who love it, they love it. I spent over 10 years doing isolated police
posts, from manning a dogsled to going on the land to caribou hunt
and going on a trapline. These were wonderful experiences. For most
members who have bounced around and done a lot of northern stints,
it's the most memorable part of their career. There is a certain
segment of the organization for which recruitment isn't difficult to do
that. Whether it's aboriginal members or non-aboriginal members,
people share the desire to have that experience in a lot of respects.
When we look at the title of the divisions, they talk about national
aboriginal policing. Your focus this morning seems to be primarily
on rural and northern policing, whereas a lot of the contact between
the RCMP and aboriginal people would be in urban situations and
off-reserve situations.
It is challenging and you are taxed, and that's the other side of it.
In some of the smaller detachments, you don't often go for a walk
without carrying a radio because the other member in the community
may need you for something. There isn't the downtime that you
might have in a large detachment.
That's why—in fairness to the aboriginal members who are
working, as well as the non-aboriginal members—there needs to be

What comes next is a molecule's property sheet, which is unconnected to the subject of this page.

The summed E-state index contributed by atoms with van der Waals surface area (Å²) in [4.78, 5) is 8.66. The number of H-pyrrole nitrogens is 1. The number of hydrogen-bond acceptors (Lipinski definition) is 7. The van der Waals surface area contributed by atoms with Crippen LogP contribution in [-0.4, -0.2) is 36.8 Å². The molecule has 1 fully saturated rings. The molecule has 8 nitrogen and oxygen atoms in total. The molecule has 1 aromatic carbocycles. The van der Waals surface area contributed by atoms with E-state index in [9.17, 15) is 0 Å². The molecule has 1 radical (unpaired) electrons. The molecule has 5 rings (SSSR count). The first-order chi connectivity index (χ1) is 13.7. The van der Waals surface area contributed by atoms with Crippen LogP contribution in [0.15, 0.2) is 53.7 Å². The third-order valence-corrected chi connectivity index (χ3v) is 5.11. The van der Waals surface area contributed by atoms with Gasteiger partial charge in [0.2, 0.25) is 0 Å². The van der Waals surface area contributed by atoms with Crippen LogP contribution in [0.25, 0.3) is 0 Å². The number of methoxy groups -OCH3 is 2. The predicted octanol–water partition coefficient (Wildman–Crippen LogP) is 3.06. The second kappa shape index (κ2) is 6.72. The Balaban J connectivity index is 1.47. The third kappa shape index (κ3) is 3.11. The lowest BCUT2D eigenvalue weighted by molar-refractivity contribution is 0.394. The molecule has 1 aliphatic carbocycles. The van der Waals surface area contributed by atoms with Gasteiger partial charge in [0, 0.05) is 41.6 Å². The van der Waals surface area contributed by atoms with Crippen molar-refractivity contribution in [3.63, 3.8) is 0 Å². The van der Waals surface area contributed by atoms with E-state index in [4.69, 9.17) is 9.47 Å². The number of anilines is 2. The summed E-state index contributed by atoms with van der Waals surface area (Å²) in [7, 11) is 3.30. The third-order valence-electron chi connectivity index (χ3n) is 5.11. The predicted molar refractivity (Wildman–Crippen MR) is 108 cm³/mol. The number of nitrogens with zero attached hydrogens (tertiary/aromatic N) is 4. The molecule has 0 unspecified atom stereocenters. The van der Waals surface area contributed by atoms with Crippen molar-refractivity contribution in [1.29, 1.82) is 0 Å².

that ability to work in specialized units when they've experienced
that level of investment and they've been on the ball, so to speak, 247. To do that for an extended period of time, beyond the two or three
years that is expected, one often needs a break and a different
The Chair: There are 30 seconds for the question and answer.
Mr. Francis Scarpaleggia: Do you have any suggestions? We're
looking at the costs of policing. How can we make this more costeffective without sacrificing police coverage? Maybe the answer is
to spend more money, get more police coverage, and just say that
we'll have to get the money from somewhere else. We need more
coverage, and we're just going to have to spend more because of the
higher cost of living or what have you.
It sounds to me like there aren't too many efficiencies to be gained
because you've thought of everything. You have the video
conferencing, and so on.